18 March 2009

Alcopops tax grab added to Rudd's growing list of policy failures

The ALP's gratuitous tax grab that was disguised as an initiative to curb binge drinking among teenagers has been defeated in the Senate by the socially conservative Senator Steve Fielding of Family First and the Coalition.

In spite of all their emotive rhetoric about how teenage girls cannot help themselves with these sweet tasting, colourfully presented alcoholic beverages, one year on from when the measure was first introduced they failed to provide any evidence that it had an impact on binge drinking.

To make matters worse, the ALP chose to give the tax revenue back to the liquor industry for purely political reasons, as Senator Mathias Cormann explains:

While we opposed this tax increase as a bad tax, we also took the view that the money collected by the government so far (without legal foundation as it turns out now) should not be returned to the liquor industry.

In fact the liquor industry did not want it back.

We bent over backwards, over the past two days, giving the government every opportunity to validate the $300 million collected so far and to invest all of it in genuine and effective measures to fight alcohol abuse in the community.

I moved three separate motions, (one together with Greens Senator Bob Brown) to give the Government the opportunity to validate the $300 million in revenue collected so far.

Recklessly, the Government voted against every single one of them. The reason? Political. They wanted to put maximum pressure on Senator Fielding to pass the tax.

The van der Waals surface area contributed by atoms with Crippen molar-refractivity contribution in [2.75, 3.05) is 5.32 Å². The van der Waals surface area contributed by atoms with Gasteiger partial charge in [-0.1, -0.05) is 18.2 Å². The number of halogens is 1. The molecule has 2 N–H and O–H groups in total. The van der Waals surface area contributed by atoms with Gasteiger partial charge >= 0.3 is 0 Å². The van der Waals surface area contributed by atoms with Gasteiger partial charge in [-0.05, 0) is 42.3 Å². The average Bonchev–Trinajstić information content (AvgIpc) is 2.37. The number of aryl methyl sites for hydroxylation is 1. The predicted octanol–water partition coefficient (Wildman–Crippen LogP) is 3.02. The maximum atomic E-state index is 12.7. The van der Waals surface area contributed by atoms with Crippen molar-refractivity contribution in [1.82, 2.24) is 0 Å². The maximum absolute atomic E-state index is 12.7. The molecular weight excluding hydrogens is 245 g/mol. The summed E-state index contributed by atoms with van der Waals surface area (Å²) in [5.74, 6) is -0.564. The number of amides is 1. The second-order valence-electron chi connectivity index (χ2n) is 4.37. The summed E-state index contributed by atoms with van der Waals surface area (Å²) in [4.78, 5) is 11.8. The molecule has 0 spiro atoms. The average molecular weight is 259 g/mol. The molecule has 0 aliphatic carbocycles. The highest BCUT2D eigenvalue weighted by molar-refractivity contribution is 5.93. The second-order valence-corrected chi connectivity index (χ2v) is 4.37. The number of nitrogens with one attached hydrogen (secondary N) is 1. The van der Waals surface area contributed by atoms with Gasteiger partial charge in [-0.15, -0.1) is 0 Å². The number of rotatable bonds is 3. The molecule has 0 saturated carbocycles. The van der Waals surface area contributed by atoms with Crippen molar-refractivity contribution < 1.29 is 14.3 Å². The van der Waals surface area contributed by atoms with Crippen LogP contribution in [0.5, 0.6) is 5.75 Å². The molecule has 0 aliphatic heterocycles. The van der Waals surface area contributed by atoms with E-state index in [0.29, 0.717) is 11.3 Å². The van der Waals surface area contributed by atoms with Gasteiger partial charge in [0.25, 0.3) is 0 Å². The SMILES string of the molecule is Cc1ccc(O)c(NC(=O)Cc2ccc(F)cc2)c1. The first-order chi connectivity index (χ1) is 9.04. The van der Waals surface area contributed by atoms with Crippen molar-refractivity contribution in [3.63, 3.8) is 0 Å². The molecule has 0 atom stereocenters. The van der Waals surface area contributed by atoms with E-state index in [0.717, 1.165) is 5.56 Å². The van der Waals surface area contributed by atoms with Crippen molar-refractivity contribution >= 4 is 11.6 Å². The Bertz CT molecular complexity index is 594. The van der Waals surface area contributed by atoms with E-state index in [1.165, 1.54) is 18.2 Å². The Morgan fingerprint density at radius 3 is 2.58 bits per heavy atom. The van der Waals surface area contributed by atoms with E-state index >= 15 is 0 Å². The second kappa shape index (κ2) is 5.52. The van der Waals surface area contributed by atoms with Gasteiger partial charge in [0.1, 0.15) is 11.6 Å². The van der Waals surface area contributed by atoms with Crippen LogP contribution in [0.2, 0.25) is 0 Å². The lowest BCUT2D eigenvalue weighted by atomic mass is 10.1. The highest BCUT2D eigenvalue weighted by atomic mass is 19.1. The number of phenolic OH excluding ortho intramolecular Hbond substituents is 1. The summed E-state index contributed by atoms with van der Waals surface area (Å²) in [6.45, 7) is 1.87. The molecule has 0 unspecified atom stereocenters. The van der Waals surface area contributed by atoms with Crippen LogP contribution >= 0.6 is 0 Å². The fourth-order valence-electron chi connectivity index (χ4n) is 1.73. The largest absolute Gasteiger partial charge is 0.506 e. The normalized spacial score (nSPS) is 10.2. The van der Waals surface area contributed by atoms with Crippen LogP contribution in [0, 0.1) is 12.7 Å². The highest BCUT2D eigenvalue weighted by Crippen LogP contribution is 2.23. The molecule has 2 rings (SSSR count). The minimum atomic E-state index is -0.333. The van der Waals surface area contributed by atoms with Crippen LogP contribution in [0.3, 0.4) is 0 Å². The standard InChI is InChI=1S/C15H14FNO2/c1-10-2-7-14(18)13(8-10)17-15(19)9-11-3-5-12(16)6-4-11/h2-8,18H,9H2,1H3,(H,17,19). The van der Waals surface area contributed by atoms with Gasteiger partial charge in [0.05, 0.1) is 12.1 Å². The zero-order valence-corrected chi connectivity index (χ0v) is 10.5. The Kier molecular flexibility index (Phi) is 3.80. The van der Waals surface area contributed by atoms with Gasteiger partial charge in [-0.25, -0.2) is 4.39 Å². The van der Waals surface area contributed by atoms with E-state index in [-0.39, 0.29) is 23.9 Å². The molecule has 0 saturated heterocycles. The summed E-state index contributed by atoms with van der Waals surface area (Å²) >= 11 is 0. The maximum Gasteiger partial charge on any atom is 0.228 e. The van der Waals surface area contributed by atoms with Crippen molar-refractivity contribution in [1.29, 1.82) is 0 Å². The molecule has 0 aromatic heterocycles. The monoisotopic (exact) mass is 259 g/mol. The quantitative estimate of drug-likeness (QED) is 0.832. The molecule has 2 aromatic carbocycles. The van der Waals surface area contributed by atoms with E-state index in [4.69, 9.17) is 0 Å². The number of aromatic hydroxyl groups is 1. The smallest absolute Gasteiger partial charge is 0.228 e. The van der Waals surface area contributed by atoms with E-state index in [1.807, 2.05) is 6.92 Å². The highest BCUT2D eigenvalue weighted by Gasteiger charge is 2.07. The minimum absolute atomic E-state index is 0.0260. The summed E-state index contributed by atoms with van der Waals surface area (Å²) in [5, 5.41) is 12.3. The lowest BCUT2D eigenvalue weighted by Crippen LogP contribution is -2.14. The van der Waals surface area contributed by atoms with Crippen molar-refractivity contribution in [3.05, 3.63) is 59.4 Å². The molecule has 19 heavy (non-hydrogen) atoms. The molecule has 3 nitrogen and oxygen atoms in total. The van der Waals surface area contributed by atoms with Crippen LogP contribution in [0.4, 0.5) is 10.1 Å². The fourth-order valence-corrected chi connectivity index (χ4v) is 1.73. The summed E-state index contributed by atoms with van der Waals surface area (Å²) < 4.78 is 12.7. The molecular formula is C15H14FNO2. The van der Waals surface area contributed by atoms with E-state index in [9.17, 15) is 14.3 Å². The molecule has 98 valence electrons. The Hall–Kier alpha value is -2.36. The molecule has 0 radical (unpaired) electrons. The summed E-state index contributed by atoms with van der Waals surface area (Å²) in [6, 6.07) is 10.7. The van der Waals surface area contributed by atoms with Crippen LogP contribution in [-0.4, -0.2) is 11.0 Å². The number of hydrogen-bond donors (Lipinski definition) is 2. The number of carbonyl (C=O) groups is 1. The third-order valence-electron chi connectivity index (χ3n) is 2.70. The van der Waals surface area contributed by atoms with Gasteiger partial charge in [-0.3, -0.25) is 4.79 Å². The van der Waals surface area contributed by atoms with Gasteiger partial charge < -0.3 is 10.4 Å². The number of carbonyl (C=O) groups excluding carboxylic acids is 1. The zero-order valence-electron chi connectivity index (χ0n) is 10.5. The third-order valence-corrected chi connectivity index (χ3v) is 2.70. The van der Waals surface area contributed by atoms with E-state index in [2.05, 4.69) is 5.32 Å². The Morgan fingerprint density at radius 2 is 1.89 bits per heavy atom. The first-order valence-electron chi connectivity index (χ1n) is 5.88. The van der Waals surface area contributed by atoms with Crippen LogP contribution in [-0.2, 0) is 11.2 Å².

12 March 2009

Emissions Trading Scheme fundamentally flawed

The government's proposed Emissions Trading Scheme (ETS) has become a major embarrassment for the Rudd Labor government. The government has been left in disarray because of internal divisions on the policy, and it is now the subject of three Senate inquiries. It has been very poorly designed and raises deep concerns from both the Coalition and Greens.

The ETS in its proposed form will have little or no impact on the nation's carbon emissions. Speaking of the Select Committee on Climate Change Policy, Andrew Robb, Shadow Minister for Infrastructure and COAG and Shadow Minister Assisting the Leader on Emissions Trading Design, said:

The Government's emissions trading scheme is deeply flawed – if implemented it would cost jobs, kill investment and not see any appreciable reduction in CO2 emissions.

This inquiry is an opportunity to look at additional complementary measures and alternatives to the Government's ETS.

This inquiry has been agreed to because everyone, including many in the Government's caucus think, that what the Government has come up with is so deeply flawed that we need to have an inquiry which will look more broadly at what can be done which won't cost thousands of jobs but can also do something significant about CO2 emissions.

The scheme has been slammed in a report commissioned by the Senate Select Committee on Fuel and Energy. Dr Fisher is critical of both what is known about the scheme and what remains unknown: